SELF-DENIAL of some kind or other is involved, as is evident, in the very notion of renewal and holy obedience. To change our hearts is to learn to love things which we do not naturally love—to unlearn the love of this world; but this involves, of course, a thwarting of our natural wishes and tastes. To be righteous and obedient implies self-command; but to possess power we must have gained it; nor can we gain it without a vigorous struggle, a persevering warfare against ourselves. The very notion of being religious implies self-denial, because by nature we do not love religion.

Self-denial, then, is a subject never out of place in Christian teaching; still more appropriate is it at a time like this, when we have entered upon the forty days of Lent, the season of the year set apart for fasting and humiliation. 

This indeed is not all that is meant by self-denial; but before proceeding with the subject, I would ask whether the generality of mankind go as far as this: it is plain that they do not. They do not go so far as to realize to themselves that religious obedience involves a thwarting of those wishes and inclinations which are natural to them. They do not like to be convinced, much less will they act upon the notion, that religion is difficult. You may hear men of the world say plainly, and as if in the way of argument, "that God will not punish us for indulging the passions with which we are born; that it is no praise to be unnatural; and no crime to be a man."

This, however, may seem an extreme case; yet are there not a great many decent and respectable men, as far as outward character goes, who at least fix their thoughts on worldly comfort, as the greatest of goods, and who labour to place themselves in easy circumstances, under the notion that, when they can retire from the business of their temporal calling, then they may (in a quiet, unexceptionable way of course) consult their own tastes and likings, take their pleasure, and indulge themselves in self-importance and self-satisfaction, in the enjoyment of wealth, power, distinction, popularity, and credit? I am not at this moment asking whether such indulgences are in themselves allowable or not, but whether the life which centres in them does not imply the absence of any very deep views of sanctification as a process, a change, a painful toil, of working out our own salvation with fear and trembling, of preparing to meet our God, and waiting for the judgment?

You may go into mixed society; you will hear men conversing on their friend's prospects, openings in trade, or realized wealth, on his advantageous situation, the pleasant connexions he has formed, the land he has purchased, the house he has built; then they amuse themselves with conjecturing what this or that man's property may be, where he lost, where he gained, his shrewdness, or his rashness, or his good fortune in this or that speculation. Observe, I do not say that such conversation is wrong; I do not say that we must always have on our lips the very thoughts which are deepest in our hearts, or that it is safe to judge of individuals by such speeches; but when this sort of conversation is the customary standard conversation of the world, and when a line of conduct answering to it is the prevalent conduct of the world (and this is the case), is it not a grave question for each of us, as living in the world, to ask himself what abiding notion we have of the necessity of self-denial, and how far we are clear of the danger of resembling that evil generation which "ate and drank, which married wives, and were given in marriage, which bought and sold, planted, and builded, till it rained fire and brimstone from heaven, and destroyed them all?" [Luke xvii. 27-29.]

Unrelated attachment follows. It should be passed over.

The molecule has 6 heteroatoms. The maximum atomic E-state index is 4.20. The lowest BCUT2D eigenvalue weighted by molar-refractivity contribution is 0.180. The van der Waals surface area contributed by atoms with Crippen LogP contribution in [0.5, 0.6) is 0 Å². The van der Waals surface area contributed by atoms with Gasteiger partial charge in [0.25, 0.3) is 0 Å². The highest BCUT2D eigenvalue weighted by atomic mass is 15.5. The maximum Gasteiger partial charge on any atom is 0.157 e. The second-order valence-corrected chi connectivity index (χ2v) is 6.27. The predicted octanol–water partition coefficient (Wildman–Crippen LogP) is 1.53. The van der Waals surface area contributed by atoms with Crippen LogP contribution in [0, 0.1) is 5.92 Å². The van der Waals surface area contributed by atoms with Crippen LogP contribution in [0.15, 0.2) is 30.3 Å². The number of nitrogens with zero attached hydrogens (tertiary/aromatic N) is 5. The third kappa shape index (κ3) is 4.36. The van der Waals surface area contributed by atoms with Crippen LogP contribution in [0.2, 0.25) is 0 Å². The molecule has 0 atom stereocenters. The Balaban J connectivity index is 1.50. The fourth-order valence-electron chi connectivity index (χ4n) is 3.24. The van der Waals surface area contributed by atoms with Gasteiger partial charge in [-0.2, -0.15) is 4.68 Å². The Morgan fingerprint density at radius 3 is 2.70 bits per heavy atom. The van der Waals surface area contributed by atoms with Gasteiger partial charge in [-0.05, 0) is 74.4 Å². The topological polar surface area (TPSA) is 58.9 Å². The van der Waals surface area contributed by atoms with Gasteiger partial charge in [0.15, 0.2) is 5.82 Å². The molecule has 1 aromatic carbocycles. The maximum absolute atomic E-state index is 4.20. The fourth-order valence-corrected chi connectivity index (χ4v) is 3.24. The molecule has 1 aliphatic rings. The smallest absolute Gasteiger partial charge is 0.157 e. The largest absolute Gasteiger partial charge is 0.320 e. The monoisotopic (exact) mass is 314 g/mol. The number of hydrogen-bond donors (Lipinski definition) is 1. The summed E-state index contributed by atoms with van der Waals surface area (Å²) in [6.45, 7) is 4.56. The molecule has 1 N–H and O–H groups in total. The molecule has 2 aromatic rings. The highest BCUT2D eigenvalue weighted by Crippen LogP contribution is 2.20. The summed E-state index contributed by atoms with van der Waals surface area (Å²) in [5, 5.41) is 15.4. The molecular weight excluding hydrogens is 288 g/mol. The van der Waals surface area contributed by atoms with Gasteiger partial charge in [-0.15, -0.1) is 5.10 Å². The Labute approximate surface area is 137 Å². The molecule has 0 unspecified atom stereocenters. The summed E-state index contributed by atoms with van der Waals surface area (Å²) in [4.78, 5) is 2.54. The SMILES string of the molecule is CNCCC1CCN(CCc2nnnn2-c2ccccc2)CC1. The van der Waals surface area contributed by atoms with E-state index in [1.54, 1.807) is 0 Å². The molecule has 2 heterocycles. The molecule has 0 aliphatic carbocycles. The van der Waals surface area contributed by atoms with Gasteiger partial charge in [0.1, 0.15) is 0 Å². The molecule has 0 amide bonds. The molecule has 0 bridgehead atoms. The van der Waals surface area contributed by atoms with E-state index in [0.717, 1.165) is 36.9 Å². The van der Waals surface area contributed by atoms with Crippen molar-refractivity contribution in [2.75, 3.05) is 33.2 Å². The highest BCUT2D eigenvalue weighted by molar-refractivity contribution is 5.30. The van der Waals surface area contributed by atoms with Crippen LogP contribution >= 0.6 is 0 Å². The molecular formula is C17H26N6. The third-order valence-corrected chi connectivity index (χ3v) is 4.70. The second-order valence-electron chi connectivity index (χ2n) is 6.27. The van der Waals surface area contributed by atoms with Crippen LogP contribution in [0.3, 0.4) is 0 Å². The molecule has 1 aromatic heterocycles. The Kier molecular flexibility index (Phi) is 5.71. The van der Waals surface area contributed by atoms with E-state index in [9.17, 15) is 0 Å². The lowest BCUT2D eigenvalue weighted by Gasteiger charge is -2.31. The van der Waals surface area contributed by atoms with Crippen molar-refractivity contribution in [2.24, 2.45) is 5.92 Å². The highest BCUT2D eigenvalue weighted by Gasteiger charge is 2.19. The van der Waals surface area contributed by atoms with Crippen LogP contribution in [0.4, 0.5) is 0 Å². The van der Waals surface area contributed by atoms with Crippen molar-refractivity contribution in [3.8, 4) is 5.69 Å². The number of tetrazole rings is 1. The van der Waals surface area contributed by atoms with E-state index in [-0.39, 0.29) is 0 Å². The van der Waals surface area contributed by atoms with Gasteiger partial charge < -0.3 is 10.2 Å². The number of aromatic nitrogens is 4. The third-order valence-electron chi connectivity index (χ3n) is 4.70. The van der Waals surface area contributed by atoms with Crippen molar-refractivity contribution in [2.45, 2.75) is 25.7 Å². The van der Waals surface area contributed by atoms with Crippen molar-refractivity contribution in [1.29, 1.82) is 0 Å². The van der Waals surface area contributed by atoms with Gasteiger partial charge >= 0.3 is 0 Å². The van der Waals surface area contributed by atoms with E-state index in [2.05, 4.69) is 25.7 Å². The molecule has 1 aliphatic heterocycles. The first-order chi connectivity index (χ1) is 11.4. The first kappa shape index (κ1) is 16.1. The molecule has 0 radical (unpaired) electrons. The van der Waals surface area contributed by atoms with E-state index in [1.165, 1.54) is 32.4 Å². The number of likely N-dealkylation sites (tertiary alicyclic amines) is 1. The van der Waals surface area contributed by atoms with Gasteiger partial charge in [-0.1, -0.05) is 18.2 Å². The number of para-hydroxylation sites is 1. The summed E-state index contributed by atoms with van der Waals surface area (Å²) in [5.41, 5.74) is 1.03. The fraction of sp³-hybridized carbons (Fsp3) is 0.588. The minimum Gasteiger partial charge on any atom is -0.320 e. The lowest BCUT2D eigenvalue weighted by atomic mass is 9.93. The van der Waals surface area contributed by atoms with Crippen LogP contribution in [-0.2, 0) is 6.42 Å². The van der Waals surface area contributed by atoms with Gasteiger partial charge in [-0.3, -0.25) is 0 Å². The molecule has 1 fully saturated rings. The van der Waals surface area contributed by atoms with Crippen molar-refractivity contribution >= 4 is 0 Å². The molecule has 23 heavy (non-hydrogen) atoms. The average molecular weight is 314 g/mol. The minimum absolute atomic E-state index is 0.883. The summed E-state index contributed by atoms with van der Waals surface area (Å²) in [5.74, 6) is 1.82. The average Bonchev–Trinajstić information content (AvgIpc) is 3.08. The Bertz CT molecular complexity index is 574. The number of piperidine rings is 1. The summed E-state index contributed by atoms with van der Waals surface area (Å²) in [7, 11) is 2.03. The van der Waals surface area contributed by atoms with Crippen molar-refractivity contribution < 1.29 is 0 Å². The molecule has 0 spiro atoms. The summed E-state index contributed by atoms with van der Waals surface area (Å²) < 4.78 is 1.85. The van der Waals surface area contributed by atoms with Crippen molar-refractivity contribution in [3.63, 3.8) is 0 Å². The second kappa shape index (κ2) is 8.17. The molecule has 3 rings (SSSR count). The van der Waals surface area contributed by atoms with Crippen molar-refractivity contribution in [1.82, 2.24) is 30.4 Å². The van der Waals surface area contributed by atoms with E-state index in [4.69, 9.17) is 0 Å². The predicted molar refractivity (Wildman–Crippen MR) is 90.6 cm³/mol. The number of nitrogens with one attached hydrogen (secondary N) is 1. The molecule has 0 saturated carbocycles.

It is strange, indeed, how far this same forgetfulness and transgression of the duty of self-denial at present spreads. Take another class of persons, very different from those just mentioned, men who profess much love for religion—I mean such as maintain, that if a man has faith he will have works without his trouble, so that he need be at no pains about performing them. Such persons at best seem to say, that religious obedience is to follow as a matter of course, an easy work, or rather a necessary consequence, from having some strong urgent motive, or from some bright vision of the Truth acting on the mind; and thus they dismiss from their religion the notion of self-denial, or the effort and warfare of faith against our corrupt natural will, whether they actually own that they dismiss it or not. I say that they do this at best; for it often happens, as I just now intimated, that they actually avow their belief that faith is all-sufficient, and do not let their minds dwell at all on the necessity of works of righteousness. All this being considered, surely I am not wrong in saying that the notion of self-denial as a distinct religious duty, and, much more (as it may well be called), the essence of religious obedience, is not admitted into the minds of the generality of men.

Parochial & Plain Sermons volume 7